PSFU Chief Executive Officer, Stephen Asiimwe, while addressing the media in Kampala on Thursday.
Private Sector Foundation Uganda (PSFU) representing private sector business associations in partnership with Government of Uganda will hold the first ever Uganda- DR Congo Business Summit between May 31 and June 8 in Kinshasa and Goma located in the Democratic Republic of Congo.
The Summit is expected to attract more than 200 participants from Uganda and DRC, seek to open up new business frontiers as well consolidate trade relations between Uganda and DR Congo through discussions of business linkages, trade fairs and engagements between governments and businesses during the 10 days in the DRC.
The Minister of Trade, Industry and Cooperatives will lead the Uganda trade delegation to DR Congo, which will include government officials and Private Sector members.
The Summit is jointly organized by the Private Sector Foundation Uganda (PSFU),Uganda National Chamber of Commerce and Industry (UNCCI), Uganda Manufacturers Association (UMA), in partnership in the Government of the Republic of Uganda’s Ministry of Trade, Industry and Cooperative (MTIC), Ministry of Foreign Affairs, Ministry of East African Community Affairs (MEACA), Uganda Export Promotion Board (UEPB), Uganda Investment Authority (UIA), The Presidential Advisory Committee on Export and Industrial Development (PACIED).
DRC was formally admitted into the EAC Regional Bloc on March 29, 2022, bringing together a market size of more than 250 million people.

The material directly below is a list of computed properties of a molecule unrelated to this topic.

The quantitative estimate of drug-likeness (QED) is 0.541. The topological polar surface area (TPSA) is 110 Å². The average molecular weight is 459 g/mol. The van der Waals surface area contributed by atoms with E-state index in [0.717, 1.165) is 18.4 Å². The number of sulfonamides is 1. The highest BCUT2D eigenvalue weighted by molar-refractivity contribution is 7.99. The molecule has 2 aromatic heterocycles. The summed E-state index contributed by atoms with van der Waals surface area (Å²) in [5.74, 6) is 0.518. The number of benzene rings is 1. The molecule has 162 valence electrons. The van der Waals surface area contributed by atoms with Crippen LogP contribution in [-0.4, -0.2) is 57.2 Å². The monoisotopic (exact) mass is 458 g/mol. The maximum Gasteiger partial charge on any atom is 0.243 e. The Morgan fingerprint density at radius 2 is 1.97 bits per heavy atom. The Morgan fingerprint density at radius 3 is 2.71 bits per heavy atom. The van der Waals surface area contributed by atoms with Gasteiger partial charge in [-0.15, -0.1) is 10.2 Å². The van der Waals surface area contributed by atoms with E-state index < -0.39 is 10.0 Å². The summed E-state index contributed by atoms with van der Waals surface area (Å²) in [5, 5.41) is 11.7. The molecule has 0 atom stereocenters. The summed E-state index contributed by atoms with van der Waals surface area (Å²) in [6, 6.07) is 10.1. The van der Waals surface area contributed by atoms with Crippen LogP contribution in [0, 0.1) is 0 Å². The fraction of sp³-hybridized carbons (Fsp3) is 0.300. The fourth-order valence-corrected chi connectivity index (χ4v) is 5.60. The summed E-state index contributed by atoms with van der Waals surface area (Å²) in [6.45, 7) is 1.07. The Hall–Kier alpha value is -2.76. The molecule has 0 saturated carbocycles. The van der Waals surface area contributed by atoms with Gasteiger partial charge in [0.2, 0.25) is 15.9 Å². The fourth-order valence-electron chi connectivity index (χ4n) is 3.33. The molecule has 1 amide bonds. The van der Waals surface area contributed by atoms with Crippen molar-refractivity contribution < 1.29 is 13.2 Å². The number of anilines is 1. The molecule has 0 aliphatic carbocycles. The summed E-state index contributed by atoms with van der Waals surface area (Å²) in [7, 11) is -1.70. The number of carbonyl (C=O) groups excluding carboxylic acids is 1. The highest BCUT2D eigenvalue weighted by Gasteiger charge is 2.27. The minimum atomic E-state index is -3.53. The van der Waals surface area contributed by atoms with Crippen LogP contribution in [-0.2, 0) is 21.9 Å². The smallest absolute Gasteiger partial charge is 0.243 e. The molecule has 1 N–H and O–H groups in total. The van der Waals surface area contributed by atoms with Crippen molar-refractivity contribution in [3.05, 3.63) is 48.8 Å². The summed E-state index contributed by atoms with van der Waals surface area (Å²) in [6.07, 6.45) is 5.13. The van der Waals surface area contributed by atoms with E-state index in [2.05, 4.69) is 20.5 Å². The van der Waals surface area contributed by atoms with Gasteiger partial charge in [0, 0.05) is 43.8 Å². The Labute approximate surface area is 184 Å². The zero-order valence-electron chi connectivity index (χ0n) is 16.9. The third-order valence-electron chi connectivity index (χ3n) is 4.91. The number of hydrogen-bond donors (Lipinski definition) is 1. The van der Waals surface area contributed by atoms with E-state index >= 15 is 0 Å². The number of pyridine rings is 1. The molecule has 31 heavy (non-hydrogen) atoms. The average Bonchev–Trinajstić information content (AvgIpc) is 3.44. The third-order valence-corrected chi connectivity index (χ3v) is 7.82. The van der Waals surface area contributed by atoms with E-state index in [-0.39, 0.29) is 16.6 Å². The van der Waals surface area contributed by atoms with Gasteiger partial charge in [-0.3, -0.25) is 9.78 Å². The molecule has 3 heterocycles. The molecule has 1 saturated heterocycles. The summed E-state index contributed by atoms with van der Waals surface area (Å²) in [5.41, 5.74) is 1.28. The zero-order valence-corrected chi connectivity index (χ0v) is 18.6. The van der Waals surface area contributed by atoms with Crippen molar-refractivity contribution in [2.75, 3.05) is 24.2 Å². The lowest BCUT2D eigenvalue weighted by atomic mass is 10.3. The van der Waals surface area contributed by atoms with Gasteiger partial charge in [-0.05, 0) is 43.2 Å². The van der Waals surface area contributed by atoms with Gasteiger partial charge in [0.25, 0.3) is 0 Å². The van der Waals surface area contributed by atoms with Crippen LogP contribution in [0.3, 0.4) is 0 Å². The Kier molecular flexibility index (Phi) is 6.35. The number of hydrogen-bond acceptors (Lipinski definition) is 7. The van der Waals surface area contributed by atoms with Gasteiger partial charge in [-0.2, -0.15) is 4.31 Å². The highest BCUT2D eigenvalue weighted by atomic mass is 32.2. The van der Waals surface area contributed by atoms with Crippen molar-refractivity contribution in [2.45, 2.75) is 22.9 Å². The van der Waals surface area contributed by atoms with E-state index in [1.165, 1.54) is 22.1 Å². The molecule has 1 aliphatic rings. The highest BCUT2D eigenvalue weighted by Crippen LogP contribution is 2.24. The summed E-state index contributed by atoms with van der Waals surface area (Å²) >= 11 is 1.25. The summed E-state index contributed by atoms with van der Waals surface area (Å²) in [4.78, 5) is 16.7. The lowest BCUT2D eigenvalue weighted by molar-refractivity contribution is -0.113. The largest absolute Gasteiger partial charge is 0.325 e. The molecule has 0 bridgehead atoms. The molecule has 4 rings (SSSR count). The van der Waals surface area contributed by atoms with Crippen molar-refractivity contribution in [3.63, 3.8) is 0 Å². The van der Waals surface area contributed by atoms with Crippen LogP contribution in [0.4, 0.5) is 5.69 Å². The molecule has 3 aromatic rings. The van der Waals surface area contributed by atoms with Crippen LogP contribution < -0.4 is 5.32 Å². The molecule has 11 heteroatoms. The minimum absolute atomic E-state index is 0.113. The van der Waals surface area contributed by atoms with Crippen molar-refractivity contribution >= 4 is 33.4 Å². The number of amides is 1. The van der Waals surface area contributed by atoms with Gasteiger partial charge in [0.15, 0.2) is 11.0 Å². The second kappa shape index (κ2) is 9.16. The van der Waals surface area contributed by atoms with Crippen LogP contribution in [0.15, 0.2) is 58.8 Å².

Speaking ahead of the Summit, the PSFU chief executive officer, Stephen Asiimwe, said the entry of DRC into the East African Community now provides the Uganda business community with an opportunity to trade in a market that has a population of more than 90 million people. The Uganda business community, he said, was yet to take full advantage of the opportunities that arise out of DR Congo, noting that it is also important to engage in high levels of innovation and creativity to diversify exports beyond food commodities and informal cross border trade.
“We can maximise trade by developing deeper links between domestic producers and external markets such as DR Congo. The country has a population of over 90 million people, which provides a big business opportunity,” said Asiimwe.
Uganda’s trade with DRC has been growing over the years, increasing by an average of 10% annually. During 2017, for instance, Uganda exported goods worth $188.98m to DRC while imports from DRC to Uganda stood at $156.5m. However, this has exponentially grown, with Uganda’s exports to DRC increasing to $338.56 Million in 2021.
“The DRC is one of Uganda’s biggest trading partners in East Africa, with Uganda exporting mainly cement, palm oil, beer, sugar, iron and steel, rice, iron and steel (scrap), cocoa beans and natural rubber,” said Francis Mwebesa, the Minister of Trade.
“Uganda and DRC have been working together to improve trade, through a number of initiatives that include a joint agreement, in which Uganda agreed to support construction of a 223 kilometer road project linking the two countries. The roads, among others are
expected to boost cross border trade, improve security, connectivity and deepening integration,” he added.
Asiimwe said Uganda is strategically positioned to gain from the already existing good relations between the two countries, especially on cross border trade and investment which are expected to blossom due to continued improvement in transport and logistics.